Comb: Single, small, set firmly and evenly on the head, straight and upright, evenly serrated with five regular and distinct points, the middle points the same length as the width of the blade, moderately arched, blade should extend well over the back of the head.

    Beak: Strong, stout, and well curved.

    Face: Small, rounded, smooth, fine in texture, free from wrinkle or folds.

    Eyes: Round, conspicuous.

    Wattles: Small, round, fine in texture, free from wrinkles or folds.

    Ear Lobes: Small, oval, fitting closely to head.

    Head: Small, carried well back in proud manner.

    Neck: Medium length, backward arched showing off breast, full, tapering gracefully from shoulders to head.

    Hackle: Abundant, flowing naturally from front of neck reaching far back covering both shoulders.

    Back: Short, broad, in profile, shaped like a V with neck and tail forming the vertical sides.

    Cushion: Short, feathers broad and plentiful.

    Tail: Moderately large and upright, carried in an upright position so as to almost contact the back of head.

    Main Tail: Feathers wide, moderately spread in a neatly overlapping manner, rising above the head, “A” shaped from the rear view.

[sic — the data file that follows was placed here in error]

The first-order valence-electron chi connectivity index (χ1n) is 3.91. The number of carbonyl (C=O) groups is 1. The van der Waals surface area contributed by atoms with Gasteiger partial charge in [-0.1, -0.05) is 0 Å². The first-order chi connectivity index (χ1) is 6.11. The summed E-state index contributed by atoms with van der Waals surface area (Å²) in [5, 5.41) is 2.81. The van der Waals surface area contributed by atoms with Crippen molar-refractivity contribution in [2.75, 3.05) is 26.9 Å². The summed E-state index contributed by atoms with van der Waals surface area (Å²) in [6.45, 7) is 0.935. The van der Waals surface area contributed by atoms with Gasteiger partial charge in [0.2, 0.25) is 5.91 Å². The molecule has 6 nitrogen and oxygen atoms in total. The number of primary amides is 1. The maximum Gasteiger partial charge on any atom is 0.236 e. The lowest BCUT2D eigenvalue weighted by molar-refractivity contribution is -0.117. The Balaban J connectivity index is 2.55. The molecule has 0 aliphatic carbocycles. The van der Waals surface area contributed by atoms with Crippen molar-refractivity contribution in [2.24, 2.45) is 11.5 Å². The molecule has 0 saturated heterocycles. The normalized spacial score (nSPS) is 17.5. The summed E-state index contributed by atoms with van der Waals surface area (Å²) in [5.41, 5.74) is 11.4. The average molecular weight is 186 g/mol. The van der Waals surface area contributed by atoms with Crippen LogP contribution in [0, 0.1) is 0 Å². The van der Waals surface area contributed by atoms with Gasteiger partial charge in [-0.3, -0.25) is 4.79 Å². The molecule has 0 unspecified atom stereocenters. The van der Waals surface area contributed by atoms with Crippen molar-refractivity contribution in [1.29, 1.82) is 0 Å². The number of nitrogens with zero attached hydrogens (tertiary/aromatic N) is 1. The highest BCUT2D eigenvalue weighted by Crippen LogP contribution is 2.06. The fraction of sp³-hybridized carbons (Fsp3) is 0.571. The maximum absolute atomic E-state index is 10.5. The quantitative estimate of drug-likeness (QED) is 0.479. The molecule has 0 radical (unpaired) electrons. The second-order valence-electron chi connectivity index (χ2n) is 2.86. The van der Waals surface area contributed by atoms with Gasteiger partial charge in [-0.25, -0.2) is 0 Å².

Coverts: Abundant, becoming very broad, flowing well up tail.

    Wings: Large, long, closely folded, carried vertically not quite touching the ground, Shoulders and Fronts: Prominent, slightly concealed by hackle.

    Bows: Well rounded.

    Coverts: Feathers broad, forming two distinct bars across wings.

    Primaries: Moderate width, rather long, completely concealed by secondaries.

    Secondaries: Broad, tapering convexly to rear, wing bay well exposed.

    Breast: Highly lifted, well developed, full, carried prominently forward beyond vertical line drawn from point of beak, broad and well rounded, from head to neck to breast – S shaped profile.

    Body & Stern: Body- short, good depth and width, sloping from front to rear. Stern: Fluff, short, abundant.

    Legs & Toes: Legs- average length -- widely set, parallel to each other without bowing or knock ed knees, well proportioned.

    Lower Thighs: Medium, stout at top and tapering to hocks.

    Shanks: Medium, smooth, round, evenly scaled.

    Toes: Four, straight, well and evenly spread, evenly scaled.

    Appearance: Small, broad, compact, active, tame, standing up majestically.